I always loved this tune . . . S.L.
Within You Without You - Sgt. Pepper's Lonely Hearts Club Band
Within You Without You was composed on a harmonium following a dinner party at the London home of Klaus Voorman, the German artist and musician whom The Beatles first met in Hamburg. Written by George Harrison, it is the only non Lennon-McCartney song on the Sgt Pepper album.
The song was George Harrison's second full-blown Indian recording, after Revolver's Love You To. Although regarded by some as a dull interlude in the otherwise masterful Sgt Pepper, Within You Without You encapsulated the exploration of spiritual themes that had become popular in 1967's Summer of Love.
Clear references to the counterculture ('Are you one of them?') and the LSD-related ego death ('And to see you're really only very small and life flows on within you and without you') can be found amid the more other-worldly exploration of spiritual philosophy and religious teachings.
The laughter at the end of the track was Harrison's idea. While some listeners initially thought it was the sound of the other Beatles mocking his songwriting effort, it was in fact meant to lighten the mood after five minutes of sad, almost mournful, music.
"Within You Without You came about after I had spent a bit of time in India and fallen under the spell of the country and its music. I had brought back a lot of instruments. It was written at Klaus Voormann's house in Hampstead after dinner one night. The song came to me when I was playing a pedal harmonium.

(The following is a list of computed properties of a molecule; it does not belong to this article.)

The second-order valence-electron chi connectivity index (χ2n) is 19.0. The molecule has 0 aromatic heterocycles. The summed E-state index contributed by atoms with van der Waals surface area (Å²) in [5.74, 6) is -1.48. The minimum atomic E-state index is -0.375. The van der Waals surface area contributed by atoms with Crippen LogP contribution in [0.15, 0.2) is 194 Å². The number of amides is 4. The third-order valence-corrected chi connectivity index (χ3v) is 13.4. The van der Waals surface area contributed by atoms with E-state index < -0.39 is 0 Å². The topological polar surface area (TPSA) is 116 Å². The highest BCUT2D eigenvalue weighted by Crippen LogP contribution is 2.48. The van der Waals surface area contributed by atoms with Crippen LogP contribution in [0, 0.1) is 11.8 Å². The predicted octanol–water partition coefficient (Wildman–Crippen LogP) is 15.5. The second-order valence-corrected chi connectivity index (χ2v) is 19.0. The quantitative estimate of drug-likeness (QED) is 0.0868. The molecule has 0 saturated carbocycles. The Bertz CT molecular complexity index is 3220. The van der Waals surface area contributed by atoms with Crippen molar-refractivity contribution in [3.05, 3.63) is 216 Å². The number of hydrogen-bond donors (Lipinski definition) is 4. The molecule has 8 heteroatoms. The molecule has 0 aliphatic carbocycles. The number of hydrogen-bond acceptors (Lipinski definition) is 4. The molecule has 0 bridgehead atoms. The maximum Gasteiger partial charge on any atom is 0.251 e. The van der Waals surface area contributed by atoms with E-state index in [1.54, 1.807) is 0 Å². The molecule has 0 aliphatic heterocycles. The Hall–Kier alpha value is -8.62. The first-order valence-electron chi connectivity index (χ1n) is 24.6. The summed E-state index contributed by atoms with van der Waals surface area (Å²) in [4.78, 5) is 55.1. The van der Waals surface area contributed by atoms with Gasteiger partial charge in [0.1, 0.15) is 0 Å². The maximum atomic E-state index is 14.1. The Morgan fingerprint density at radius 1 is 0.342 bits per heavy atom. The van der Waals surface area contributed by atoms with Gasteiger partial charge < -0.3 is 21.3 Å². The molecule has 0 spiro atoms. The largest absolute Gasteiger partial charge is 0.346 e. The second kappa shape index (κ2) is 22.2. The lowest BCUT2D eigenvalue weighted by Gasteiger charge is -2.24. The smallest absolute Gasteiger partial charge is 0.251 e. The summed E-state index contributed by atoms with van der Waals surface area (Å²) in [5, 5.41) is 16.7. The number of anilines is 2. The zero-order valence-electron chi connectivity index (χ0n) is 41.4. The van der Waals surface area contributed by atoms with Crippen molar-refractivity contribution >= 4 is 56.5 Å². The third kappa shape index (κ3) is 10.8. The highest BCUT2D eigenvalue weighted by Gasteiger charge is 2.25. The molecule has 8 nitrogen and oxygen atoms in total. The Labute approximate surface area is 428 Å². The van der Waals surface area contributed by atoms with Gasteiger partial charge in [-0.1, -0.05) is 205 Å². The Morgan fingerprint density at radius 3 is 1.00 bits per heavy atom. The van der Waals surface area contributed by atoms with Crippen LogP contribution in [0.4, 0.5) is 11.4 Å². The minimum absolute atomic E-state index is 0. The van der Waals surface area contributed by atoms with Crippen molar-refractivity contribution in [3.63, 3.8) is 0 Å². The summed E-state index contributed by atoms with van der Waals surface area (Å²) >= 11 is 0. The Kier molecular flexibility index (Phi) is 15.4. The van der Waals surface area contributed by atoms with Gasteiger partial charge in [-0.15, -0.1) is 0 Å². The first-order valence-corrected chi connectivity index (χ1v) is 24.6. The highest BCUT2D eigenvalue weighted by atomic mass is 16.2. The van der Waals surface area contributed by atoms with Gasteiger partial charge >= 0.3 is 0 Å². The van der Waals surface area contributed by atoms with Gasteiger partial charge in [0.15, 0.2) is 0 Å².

I'd also spent a lot of time with Ravi Shankar, trying to figure out how to sit and hold the sitar, and how to play it. Within You Without You was a song that I wrote based upon a piece of music of Ravi's that he'd recorded for All-India Radio. It was a very long piece - maybe 30 or 40 minutes - and was written in different parts, with a progression in each. I wrote a mini version of it, using sounds similar to those I'd discovered in his piece. I recorded in three segments and spliced them together later."
- George Harrison
If I had known I could have been a rock star if I could have played one of these, I might have paid more attention way back in the day . . .